New laws introduced on 30 November 2016 allow for the forced sale of units in an apartment
The strata management industry is in for a significant shake up with the “once-in-a-generation” changes to strata laws being introduced on November 30, 2016. The NSW Government has amended the laws regarding the management of apartment buildings allowing 75% of owners in apartment blocks will be able to sell...
ATO targeting property investors
A recent taxpayer alert [Trusts mischaracterising property development receipts as capital gains] concerning property development and the use of trusts is significant for property developers. Taxpayer Alert 2014/1, describes an arrangement whereby a trust undertakes property development activities as part of its...
Chinese regulators may turn off the money flow that is funding the Australian real estate bubble
A Chinese Government crackdown on the recently exposed activities of the Bank of China's money laundering efforts in Australia will have repercussions on the sustainability of high property values in Sydney and Melbourne. China’s state broadcaster CCTV has launched an attack on one of the country’s most...
Changing A SMSF Trustee to a Corporate Trustee
Benefits of a Corporate Trustee 1. Changing Members If an SMSF is set up with a corporate trustee structure you can add a member (e.g. a spouse or child) or remove a member (e.g. if a member dies or can no longer act as trustee) with much less hassle than an individual trustee structure. If there is a ch...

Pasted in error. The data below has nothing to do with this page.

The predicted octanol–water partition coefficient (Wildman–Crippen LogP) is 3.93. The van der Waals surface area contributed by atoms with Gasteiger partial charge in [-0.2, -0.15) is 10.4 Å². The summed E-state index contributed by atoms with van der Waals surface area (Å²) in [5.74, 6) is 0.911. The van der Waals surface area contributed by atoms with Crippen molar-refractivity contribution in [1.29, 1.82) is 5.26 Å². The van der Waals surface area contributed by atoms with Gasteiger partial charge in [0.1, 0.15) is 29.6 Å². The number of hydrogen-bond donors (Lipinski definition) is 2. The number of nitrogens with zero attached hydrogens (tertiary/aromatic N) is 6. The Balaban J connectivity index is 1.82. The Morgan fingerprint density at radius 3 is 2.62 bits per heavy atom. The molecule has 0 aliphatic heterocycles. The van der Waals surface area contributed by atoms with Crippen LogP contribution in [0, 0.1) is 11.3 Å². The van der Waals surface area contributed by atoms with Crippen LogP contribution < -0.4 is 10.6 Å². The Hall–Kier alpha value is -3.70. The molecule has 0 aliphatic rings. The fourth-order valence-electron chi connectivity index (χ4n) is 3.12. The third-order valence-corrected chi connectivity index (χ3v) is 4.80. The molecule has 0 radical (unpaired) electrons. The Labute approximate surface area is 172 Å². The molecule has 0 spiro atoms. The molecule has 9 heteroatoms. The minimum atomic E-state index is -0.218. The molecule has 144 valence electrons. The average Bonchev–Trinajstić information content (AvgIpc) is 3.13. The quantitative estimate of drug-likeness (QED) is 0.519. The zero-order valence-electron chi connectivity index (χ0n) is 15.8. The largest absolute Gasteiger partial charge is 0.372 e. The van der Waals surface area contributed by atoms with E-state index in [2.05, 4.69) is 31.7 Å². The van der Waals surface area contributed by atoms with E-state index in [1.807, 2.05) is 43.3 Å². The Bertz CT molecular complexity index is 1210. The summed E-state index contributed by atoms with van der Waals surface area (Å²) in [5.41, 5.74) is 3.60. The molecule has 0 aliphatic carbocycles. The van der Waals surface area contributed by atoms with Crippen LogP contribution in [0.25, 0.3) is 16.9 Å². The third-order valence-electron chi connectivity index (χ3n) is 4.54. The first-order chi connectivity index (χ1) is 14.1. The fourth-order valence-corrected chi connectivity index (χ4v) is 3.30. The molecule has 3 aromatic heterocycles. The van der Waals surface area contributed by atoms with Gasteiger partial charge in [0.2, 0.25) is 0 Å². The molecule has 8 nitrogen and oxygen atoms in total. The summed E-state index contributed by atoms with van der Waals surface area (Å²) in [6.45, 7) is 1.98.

Our Legal Fees & Services
At GMH Legal we believe that client relationships matter more than time sheets which is why we offer a range of alternative fee arrangements to best suit your needs. Our focus is on client service and establishing mutually rewarding relationships with our clients. We think that billing by the hour does not ...
Homebuyer’s Guide to Conveyancing
Buying your first home can be a confusing process, particularly when it comes to conveyancing. Taking your first step on to the property ladder can be an exciting time. But for those who have never been involved in a property purchase, the conveyancing process can often seem hard to understand. What i...
COMMERCIAL & INDUSTRIAL LEASING
Each business has different requirements, and it is important to consider your business needs and priorities when deciding on a location for your business to lease.
What to consider before signing a lease?
Signing a retail lease is a large financial commitment so before you sign anything make sure you completely understand and agree with the clauses in the leases. We encourage you to get some substantial financial and legal advice before signing a retail lease.
Some question to consider include:
- What are your business requirements (growth, traffic etc.)
- Do you need licenses or permits for your business?
- The term of the lease
- Are you granted an option at the end of the lease?
- Vacancy rates in the area
- Physical condition of the premises
- Fit out – permissions and approvals required and who is responsible for paying